"Tara moved over from Berlin where she was living with her mum because of a combination of circumstances and schooling," explains Fish. "It's great having her here. It's very scary though and she teaches me a lot. But we've always had a really good relationship and I have enough liberal attitudes so we don't have too much conflict."
When his marriage broke down, Fish was on the brink of bankruptcy. He was forced to sell the main farmhouse in 2001 and live in a smaller house in the grounds. Since then he's worked tirelessly to support his daughter, releasing albums, touring, acting in TV hits such as Rebus, The Bill and Taggart, taking part in Celebrity Weakest Link, and even landing a role in Hollywood movie, The Jacket.
"I'm a single parent and I'd come from the edge of bankruptcy working my ass off to provide for her and give my daughter security. So when this is threatened . . ."
He breaks off. The "this" he's referring to is the fact that his former PA Kim Waring, who worked for him for four years running the fan club, fulfilling orders for CDs and daily office administration, allegedly stole 68,000 from his accounts while he toured.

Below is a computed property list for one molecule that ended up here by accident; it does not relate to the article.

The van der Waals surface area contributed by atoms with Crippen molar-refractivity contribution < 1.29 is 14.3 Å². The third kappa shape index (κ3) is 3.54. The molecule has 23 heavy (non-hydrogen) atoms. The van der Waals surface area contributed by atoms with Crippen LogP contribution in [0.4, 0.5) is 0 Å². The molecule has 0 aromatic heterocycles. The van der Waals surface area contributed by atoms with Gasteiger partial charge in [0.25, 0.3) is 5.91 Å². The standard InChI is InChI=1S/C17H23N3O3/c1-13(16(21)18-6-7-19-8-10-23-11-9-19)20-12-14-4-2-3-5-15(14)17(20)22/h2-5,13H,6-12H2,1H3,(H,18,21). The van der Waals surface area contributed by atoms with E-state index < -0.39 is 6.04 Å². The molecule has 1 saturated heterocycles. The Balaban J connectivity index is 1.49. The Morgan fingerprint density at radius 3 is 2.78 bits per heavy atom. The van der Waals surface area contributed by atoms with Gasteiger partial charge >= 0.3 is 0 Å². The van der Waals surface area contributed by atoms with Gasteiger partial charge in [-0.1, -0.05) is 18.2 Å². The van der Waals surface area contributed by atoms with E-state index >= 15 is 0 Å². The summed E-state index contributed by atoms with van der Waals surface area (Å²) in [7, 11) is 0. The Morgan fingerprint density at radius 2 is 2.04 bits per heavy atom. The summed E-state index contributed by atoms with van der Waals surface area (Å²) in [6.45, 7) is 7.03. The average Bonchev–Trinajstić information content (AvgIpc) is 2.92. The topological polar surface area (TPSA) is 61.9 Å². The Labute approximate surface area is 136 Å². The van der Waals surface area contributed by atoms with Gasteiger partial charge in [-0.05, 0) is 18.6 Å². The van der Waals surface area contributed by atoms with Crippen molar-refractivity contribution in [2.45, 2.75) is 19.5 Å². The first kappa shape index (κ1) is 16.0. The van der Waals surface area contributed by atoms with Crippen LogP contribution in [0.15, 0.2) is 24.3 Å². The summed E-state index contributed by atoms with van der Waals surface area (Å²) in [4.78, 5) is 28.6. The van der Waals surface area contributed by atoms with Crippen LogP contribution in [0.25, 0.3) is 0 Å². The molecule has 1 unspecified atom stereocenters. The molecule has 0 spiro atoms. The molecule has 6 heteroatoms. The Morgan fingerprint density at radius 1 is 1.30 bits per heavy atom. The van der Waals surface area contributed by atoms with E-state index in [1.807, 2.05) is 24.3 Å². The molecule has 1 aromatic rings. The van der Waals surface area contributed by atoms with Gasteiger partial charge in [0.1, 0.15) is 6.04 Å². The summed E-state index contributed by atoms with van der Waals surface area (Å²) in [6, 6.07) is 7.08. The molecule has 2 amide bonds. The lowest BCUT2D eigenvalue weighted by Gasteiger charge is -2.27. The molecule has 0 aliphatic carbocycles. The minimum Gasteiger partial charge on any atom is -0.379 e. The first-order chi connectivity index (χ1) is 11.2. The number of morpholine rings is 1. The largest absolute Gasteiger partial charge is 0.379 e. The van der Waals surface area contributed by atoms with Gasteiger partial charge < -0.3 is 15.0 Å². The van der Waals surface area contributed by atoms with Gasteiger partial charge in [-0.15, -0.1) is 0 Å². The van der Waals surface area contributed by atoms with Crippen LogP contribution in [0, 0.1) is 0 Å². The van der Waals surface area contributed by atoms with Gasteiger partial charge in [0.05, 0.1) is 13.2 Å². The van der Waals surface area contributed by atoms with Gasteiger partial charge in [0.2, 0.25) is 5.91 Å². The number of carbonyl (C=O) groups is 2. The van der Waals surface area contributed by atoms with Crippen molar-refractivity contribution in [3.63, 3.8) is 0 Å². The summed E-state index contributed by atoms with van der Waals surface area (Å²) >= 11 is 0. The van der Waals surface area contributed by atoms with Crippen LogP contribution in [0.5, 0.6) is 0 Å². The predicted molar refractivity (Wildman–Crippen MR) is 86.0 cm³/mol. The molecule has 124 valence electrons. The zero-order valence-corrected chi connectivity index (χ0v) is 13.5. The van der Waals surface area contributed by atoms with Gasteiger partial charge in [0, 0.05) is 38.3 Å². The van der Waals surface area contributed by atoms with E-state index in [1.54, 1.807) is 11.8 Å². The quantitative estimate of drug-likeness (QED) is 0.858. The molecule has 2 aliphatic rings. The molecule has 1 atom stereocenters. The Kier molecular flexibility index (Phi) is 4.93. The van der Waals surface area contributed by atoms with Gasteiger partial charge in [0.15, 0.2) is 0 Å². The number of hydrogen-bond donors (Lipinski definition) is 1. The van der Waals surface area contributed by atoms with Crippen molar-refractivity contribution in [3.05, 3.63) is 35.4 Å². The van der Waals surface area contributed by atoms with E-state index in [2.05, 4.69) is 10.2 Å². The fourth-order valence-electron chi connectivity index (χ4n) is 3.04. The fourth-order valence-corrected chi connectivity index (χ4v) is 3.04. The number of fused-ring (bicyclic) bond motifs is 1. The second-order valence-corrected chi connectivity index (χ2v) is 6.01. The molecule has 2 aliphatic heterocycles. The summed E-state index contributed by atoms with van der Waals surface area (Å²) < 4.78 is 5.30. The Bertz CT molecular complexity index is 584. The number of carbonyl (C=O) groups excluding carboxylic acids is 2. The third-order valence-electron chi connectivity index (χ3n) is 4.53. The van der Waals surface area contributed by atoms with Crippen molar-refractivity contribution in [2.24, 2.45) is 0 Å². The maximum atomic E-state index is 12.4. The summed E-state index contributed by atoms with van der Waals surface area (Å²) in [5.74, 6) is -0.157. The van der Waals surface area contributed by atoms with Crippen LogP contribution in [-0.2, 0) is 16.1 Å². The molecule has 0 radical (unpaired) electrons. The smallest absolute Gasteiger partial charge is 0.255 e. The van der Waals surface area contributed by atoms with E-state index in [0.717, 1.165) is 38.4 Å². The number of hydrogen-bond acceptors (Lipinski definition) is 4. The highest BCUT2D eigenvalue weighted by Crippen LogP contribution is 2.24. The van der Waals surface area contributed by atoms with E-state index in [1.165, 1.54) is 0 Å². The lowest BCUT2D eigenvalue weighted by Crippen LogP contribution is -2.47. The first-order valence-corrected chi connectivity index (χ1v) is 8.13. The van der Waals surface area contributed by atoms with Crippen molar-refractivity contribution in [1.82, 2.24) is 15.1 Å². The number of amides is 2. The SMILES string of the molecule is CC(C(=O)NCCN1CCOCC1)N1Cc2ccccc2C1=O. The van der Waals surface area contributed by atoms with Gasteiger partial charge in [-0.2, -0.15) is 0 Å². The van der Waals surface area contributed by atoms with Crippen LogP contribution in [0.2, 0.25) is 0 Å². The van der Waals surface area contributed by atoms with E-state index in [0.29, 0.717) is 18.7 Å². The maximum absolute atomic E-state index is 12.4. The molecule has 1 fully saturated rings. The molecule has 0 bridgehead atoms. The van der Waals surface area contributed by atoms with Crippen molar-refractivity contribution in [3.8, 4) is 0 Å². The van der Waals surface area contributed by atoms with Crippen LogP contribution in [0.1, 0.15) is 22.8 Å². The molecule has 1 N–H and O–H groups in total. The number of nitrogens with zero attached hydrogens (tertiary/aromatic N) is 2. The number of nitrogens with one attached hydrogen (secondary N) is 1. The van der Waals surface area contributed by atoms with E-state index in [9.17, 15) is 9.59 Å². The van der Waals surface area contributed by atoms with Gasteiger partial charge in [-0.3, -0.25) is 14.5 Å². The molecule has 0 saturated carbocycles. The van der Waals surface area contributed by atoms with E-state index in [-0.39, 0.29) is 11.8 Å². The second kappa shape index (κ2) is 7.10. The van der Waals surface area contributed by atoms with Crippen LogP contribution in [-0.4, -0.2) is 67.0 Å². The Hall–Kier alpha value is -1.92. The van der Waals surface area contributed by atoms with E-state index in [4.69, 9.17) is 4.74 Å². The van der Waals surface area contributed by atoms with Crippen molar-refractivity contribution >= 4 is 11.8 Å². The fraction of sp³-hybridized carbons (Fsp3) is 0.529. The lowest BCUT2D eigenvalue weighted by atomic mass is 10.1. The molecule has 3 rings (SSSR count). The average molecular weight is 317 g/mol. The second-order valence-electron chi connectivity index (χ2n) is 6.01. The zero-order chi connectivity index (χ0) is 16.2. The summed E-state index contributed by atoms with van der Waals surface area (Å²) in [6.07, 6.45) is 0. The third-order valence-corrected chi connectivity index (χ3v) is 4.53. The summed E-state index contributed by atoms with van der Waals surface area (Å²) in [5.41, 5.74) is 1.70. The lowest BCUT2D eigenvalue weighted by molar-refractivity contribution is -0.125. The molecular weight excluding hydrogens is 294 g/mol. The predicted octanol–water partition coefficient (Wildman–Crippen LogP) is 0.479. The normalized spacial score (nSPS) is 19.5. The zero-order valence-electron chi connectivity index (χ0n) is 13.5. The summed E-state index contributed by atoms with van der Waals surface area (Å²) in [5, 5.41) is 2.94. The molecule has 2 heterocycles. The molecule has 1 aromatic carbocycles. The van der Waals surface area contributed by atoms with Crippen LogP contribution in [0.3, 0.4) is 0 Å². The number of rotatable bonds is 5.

After his accountant pointed out the massive hole in his finances he took his former employee to court, and in December 2005 he was eventually awarded around 170,000.
"I'm a creative artist not an accountant so I was at the mercy of others. It was pretty bad. I didn't realise when the money was coming in, it was coming to her. So she betrayed me. Me and my daughter. That money was to give my daughter security. So she was f*****g with my family too."
Now Fish is looking towards the future. And that means the release of his new CD Return To Childhood, which marks the 20th anniversary of the acclaimed Misplaced Childhood album.
"The whole idea generated from a fan club convention we had in Holland in 2001," explains Fish. "We'd had a few wines too many, it was 2am and we were thinking, what are we going to do? Then we thought, why don't we do one night of Marillion and one night solo? And it was brilliant."
And in 2005, for the first time in nearly 20 years, Fish performed Marillion's Misplaced Childhood in its entirety during his European and South America tours. And it seemed apt to record one of the concerts for posterity. The result is a nostalgic concert of two halves - solo Fish classics and Marillion hits.
So what's the future for Fish after his next tour? "To be happy and enjoy life . . . and continue to make music."
Return to Childhood is released by Snapper Music on August 21. The Fish Convention takes place in Haddington from August 25 to 27. For tickets log on to www.the-company.com or visit The Plough, Tyneside Tavern and Kelsey's Bookshop in Haddington